Volcan's Shangri-La Hotel
Volcan is the highest of Panama’s retirement communities. At 4,200 feet it is 1,000 feet higher than its sister town: Boquete.
Many first timers to Panama are stuck with that wonderful dilemma: “Everything is so wonderful, how on earth do I choose what’s best for me?” Well it’s going to be even harder to choose – particularly if you stay at Volcan’s newest resort hotel: Mountain River Lake Inn. Situated on the prestigious north-end of Volcan, the inn has views to Tizingal mountain and the awesome, Baru Volcano.
As a writer I have become mortally sick of the much abused and over used adjective, “Paradise.” For the past two years I have preferred to use the analogy of Shangri-La. That is fitting because in the 1933, Lost Horizons, novel by James Hilton, his mythical community is located in a community with rivers, lakes and gorges. Ditto Volcan. Hilton’s community has a Buddhist lamasery- we can’t quite match that but we do have a Buddhist realtor. Shangri-La was a place of eternal youth. Volcan’s cemeteries would make a lie of that, but on the other hand we do have eternal spring. Hilton’s place had snow – in Volcan, they have never suffered with the wet, wintery, white stuff.
In Lost Horizons I bet they didn’t have four supermarkets, three hardware stores and nearly forty restaurants and Shangri-La didn’t have cars, so alright no need for Volcan’s three gas stations. The characters in the novel crash landed their plane – nothing so traumatic needed here as Volcan has a paved, two kilometer long runway. If you bring your private plane early in the morning, (when the sky is clear) you can put your aircraft down without any landing fees.
The owner of the Mountain River Lake Inn, is Columbian born, but now naturalized American citizen, Dr. Mario Vahos Perez. Mario has just retired from Baltimore, Maryland after 34 years in practice as a plastic surgeon.
The how and why.
I am always fascinated as to the how and why of people’s lifestyle and career choices, so I asked Mario the inevitable question, “Why a plastic surgeon?” His answer gave me a deeper insight into the man’s character. He explained that one day, when he was an anesthetist in an emergency room, a child was brought in with a terribly burned arm. He watched as the surgeon took a graft from the child’s leg and transferred it onto the effected arm. Several days later he was witness as the bandages on the graft were removed. He viewed the child’s almost perfectly restored arm as something miraculous and at once saw the direction for his life’s work.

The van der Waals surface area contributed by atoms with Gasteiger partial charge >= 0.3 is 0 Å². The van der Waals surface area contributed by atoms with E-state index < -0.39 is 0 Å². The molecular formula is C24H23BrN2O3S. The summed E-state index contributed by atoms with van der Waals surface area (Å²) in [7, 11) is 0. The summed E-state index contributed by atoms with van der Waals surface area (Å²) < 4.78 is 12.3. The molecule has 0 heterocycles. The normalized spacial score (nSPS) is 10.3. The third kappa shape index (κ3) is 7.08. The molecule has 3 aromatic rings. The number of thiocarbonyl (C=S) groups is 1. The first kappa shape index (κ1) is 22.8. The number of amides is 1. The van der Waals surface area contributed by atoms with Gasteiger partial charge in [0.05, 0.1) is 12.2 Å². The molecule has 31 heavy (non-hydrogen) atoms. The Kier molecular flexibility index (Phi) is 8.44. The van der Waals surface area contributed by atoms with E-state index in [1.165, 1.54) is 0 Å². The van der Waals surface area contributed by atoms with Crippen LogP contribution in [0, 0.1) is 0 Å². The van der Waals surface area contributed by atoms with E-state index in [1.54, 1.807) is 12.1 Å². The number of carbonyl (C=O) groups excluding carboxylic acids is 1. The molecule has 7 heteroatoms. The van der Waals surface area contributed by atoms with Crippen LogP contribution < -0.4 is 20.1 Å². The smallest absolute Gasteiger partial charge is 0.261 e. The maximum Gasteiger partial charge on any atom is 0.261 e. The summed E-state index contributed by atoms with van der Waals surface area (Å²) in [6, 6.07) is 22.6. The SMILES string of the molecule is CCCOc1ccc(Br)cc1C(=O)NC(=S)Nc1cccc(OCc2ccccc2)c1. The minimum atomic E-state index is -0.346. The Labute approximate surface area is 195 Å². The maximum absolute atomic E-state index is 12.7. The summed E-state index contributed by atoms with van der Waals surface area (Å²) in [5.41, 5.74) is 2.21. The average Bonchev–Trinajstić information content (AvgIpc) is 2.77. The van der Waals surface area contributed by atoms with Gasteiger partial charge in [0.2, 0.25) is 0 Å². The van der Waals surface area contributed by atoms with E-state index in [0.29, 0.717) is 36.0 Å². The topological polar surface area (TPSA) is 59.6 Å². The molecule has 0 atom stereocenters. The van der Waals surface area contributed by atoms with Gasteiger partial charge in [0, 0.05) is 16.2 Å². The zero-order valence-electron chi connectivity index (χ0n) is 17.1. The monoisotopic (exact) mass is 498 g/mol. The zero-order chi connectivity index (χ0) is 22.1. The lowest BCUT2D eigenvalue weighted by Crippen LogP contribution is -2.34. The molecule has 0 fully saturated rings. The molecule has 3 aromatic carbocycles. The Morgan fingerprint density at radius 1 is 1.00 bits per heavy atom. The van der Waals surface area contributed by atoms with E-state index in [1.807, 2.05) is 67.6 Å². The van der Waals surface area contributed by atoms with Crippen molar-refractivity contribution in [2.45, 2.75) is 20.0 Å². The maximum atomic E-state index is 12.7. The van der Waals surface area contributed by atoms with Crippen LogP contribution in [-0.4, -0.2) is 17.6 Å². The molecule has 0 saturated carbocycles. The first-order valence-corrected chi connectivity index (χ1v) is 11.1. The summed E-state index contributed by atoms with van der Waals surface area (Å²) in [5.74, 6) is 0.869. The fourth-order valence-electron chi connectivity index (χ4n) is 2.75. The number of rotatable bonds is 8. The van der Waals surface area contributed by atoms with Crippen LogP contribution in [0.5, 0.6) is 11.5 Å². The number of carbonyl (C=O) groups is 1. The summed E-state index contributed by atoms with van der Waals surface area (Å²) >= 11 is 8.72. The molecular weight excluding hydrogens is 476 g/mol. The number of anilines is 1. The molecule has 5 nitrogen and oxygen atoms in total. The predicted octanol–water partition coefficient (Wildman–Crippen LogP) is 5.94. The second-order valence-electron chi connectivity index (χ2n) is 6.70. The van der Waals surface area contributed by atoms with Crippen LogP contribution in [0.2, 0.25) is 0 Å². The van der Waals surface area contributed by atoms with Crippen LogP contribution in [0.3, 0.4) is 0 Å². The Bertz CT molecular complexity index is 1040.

Mario has worked tirelessly repairing the after effects of life’s tragedies and has also worked in the esthetic field repairing life’s genetic shortcomings. He decided to retire and to enjoy his sunset years beautifying nature. “Some of my colleagues have literally worked ‘till they dropped, that wasn’t going to happen to me.”
Mario took a three hectare piece of swampy cow pasture and transformed it into a
flower and waterfall bedecked Shangri-La that would equal Hilton’s mythical mountain community. It was early in the morning, the sky was a clear blue as I walked past the man-made lake and along the stream that flows through the property. Mario has planted flowers everywhere and small ornate bridges take you over pools where carp, trout and tilapia glisten in the clear flowing waters.
Jeannie Friedman, a local natural therapist, accompanied me and immediately felt the energizing tranquility that this unique place engenders. I would certainly recommend staying here if you plan to visit Volcan, as this would give you an insight into how peaceful and beautiful this mountain town can be.
There are five aparthotel units complete with fridge and stoves that rent for $55 a night and slightly larger octagonal cabins that sleep 4, that rent for $88 a night. Work is just finishing on a small restaurant that is located in the middle of the man-made lake. This would be an ideal place for an early morning coffee or for a romantic late night dinner.
For reservations and contact information go to Mario’s website at:
or E-mail him directly at: